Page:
Like Kini Nsom, participants came to the realization that they simply sent data presented in seminars and reports to the public without any understanding and analysis.
In this vein, Okpalaeke underscored the importance of the training to help journalists understand data and statistics so that they can help health policy makers to take the right decisions in policy formulation.
“The training seeks to encourage health journalists to know how to use data to provide evidence that would drive the right policies in health, demographics and development in the continent”.
Understanding data is particularly important for health journalists, to write for example about health facilities, how many hospitals in rural areas, if there drugs, experts to deliver the health services, he explained.
Fortunately data is available through the Demographic and Health Survey, DHS, and it is for journalists to find the data, he added.
Desire Anaclet Dzossa, Assistant Coordinator of DHS-MISC of the National Institute of Statistics on the occasion presented the Cameroon DHS which many participants discovered for the first time.
The Cameroon workshop facilitated by Emmanuel Wongibe, Consultant and Media Trainer, is one in a series of workshops to run across African to encourage to Journalists to use the data and the latest digital tools in telling compelling stories on health and development issues.
Carbon-dioxide is building up in Lake Monoun in the West region of Cameroon, scientists monitoring Cameroon lakes, have said.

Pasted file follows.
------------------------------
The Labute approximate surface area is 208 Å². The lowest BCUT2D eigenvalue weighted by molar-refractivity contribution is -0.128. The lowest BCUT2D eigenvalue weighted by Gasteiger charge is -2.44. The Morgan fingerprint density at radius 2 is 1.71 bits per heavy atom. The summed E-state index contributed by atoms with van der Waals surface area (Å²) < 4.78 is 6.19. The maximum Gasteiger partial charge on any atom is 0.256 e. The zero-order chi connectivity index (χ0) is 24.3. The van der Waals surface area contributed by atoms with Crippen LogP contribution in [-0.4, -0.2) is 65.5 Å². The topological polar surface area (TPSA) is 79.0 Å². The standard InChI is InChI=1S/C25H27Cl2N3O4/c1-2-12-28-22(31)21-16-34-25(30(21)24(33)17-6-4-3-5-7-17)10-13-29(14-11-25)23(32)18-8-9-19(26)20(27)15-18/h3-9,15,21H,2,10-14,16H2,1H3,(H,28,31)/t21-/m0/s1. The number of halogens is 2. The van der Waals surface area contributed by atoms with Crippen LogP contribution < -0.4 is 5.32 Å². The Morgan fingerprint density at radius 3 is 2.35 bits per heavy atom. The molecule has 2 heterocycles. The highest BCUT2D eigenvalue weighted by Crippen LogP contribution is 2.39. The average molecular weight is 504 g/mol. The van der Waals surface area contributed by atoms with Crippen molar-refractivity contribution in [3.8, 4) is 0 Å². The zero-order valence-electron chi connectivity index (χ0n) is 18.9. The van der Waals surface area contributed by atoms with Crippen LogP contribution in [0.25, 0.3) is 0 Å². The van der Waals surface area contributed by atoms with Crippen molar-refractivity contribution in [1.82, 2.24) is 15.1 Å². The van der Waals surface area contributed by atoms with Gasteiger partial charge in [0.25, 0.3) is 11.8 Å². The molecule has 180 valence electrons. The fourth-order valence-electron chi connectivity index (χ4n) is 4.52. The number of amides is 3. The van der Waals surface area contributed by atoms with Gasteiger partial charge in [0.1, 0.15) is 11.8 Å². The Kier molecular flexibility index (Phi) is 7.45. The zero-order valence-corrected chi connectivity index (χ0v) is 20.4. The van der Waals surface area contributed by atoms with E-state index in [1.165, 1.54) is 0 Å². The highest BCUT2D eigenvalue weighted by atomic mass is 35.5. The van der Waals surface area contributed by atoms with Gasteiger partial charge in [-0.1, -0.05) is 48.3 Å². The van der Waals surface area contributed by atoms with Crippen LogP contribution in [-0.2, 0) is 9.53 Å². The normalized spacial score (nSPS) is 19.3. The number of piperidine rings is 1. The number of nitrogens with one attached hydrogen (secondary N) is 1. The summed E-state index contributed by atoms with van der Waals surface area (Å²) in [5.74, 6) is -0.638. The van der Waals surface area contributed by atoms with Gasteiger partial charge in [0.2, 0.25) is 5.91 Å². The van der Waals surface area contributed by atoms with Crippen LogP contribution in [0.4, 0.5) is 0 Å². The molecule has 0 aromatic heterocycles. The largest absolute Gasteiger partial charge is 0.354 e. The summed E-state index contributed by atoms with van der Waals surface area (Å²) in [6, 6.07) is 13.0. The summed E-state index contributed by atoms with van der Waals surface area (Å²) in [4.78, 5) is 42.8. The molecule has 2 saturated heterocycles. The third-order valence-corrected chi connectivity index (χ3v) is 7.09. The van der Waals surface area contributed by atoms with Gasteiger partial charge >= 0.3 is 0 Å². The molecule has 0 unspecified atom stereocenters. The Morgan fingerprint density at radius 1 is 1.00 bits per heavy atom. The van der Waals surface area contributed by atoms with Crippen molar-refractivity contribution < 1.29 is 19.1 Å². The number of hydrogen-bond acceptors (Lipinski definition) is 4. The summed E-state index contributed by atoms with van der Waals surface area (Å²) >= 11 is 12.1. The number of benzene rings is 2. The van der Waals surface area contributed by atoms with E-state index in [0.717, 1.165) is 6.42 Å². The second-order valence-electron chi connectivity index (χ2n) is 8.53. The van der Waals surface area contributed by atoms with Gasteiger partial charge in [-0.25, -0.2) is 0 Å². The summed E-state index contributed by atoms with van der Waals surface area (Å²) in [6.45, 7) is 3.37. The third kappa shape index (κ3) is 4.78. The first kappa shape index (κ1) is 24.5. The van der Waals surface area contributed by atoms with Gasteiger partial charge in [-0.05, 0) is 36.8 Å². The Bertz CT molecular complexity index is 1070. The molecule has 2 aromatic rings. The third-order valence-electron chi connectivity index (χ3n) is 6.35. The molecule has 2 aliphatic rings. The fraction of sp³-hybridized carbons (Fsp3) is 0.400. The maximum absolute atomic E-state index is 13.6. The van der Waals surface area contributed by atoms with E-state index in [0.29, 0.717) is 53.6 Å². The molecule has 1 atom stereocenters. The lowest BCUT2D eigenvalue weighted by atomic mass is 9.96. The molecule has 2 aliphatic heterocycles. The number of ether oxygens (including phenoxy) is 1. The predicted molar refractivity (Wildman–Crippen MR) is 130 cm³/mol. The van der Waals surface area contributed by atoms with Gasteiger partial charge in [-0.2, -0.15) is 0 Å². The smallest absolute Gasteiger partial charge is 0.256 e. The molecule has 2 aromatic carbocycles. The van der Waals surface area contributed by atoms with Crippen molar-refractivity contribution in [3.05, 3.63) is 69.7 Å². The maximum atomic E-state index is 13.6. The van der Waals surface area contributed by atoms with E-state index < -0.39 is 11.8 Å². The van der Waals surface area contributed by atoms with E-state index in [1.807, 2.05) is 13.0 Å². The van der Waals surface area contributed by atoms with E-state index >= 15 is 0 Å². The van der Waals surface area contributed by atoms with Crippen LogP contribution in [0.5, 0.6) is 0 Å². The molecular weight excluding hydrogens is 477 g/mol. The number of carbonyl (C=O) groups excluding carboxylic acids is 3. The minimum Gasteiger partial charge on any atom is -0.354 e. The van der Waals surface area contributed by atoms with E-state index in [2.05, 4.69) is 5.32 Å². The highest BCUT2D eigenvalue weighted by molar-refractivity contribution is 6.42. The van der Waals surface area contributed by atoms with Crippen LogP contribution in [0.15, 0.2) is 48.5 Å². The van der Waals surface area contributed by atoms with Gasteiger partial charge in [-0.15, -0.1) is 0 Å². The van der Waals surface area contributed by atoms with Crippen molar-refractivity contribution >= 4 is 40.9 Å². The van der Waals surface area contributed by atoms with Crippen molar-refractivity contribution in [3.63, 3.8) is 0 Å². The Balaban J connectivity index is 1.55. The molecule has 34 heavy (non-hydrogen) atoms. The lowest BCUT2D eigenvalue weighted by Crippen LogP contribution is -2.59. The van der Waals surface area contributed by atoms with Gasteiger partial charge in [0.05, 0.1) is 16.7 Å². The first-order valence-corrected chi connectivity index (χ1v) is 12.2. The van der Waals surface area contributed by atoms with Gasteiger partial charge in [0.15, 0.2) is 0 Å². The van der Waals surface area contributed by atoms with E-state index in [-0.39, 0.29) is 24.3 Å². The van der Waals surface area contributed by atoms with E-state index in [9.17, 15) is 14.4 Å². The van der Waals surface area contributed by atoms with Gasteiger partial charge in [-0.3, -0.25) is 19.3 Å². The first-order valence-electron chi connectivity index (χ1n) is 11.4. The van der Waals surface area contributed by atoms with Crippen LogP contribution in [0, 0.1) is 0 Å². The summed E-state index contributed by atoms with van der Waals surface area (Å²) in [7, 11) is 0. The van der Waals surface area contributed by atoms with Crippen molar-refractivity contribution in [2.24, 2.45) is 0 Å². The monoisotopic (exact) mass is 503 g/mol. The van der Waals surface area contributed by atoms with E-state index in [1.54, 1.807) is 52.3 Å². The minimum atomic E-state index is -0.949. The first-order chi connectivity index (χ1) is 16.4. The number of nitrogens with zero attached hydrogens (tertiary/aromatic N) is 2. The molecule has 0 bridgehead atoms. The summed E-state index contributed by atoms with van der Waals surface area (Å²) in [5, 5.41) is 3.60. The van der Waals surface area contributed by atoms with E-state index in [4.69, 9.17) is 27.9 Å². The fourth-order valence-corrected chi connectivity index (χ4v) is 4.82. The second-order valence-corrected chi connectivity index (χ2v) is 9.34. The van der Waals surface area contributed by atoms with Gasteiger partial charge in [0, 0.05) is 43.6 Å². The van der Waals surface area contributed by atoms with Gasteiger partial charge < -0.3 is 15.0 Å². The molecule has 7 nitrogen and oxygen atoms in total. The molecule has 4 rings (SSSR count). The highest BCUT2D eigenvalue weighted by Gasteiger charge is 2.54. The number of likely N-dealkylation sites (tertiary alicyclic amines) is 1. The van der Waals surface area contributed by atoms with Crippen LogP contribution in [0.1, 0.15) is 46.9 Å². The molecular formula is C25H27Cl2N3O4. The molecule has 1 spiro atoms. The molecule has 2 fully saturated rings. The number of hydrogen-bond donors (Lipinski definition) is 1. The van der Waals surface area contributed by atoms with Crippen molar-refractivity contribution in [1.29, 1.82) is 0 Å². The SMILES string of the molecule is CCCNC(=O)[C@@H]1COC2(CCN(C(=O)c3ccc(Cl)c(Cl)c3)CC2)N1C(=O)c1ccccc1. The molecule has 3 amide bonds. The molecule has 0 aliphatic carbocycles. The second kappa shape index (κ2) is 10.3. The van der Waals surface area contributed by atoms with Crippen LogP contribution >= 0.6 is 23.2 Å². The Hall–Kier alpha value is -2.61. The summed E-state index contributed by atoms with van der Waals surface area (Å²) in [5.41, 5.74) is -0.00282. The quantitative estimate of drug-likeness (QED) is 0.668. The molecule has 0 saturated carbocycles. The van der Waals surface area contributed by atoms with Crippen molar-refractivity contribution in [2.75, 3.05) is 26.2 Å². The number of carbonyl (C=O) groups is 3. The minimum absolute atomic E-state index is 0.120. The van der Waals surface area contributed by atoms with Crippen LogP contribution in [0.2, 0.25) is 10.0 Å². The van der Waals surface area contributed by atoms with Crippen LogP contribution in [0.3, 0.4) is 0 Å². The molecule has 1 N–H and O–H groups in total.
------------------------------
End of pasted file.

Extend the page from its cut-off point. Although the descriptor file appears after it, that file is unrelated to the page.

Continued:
“ We have been able to establish that the gas is still building up in lake Monoun, which is a very important thing for us because degasing stopped in 2008”, Dr. Greg Tanyi Leke, Scientific Coordinator of the Science and Technology Partnership for Sustainable Development Programme, SATREPS-Institute for Geological and Mineral Research, IRGM Project revealed.
He made the revelation during the second joint committee meeting of the project at the Ministry of Scientific Research and Innovation, recently.
During the monitoring, the gas was discovered and a running solar pumping system has been designed and would be installed in the lake to pump out gas continuously.
Following the Lakes Nyos and Monoun gas explosions in 1986 and 1984 respectively, which left thousands dead and many displaced, degasing the lakes started in 2001 in Nyos and 2003 for Monoun.
Though Monoun was considered safe and on-going degasing in Nyos as well as reinforcement of the dam, much still need to be done in risk management.
The SATREPS-IRGM project-a joint project of Cameroonian and Japanese researchers focuses on fine tuning the science behind the ‘killer lakes’, rehabilitation, human and infrastructural capacity and overall development of the areas, is therefore a response to risk management.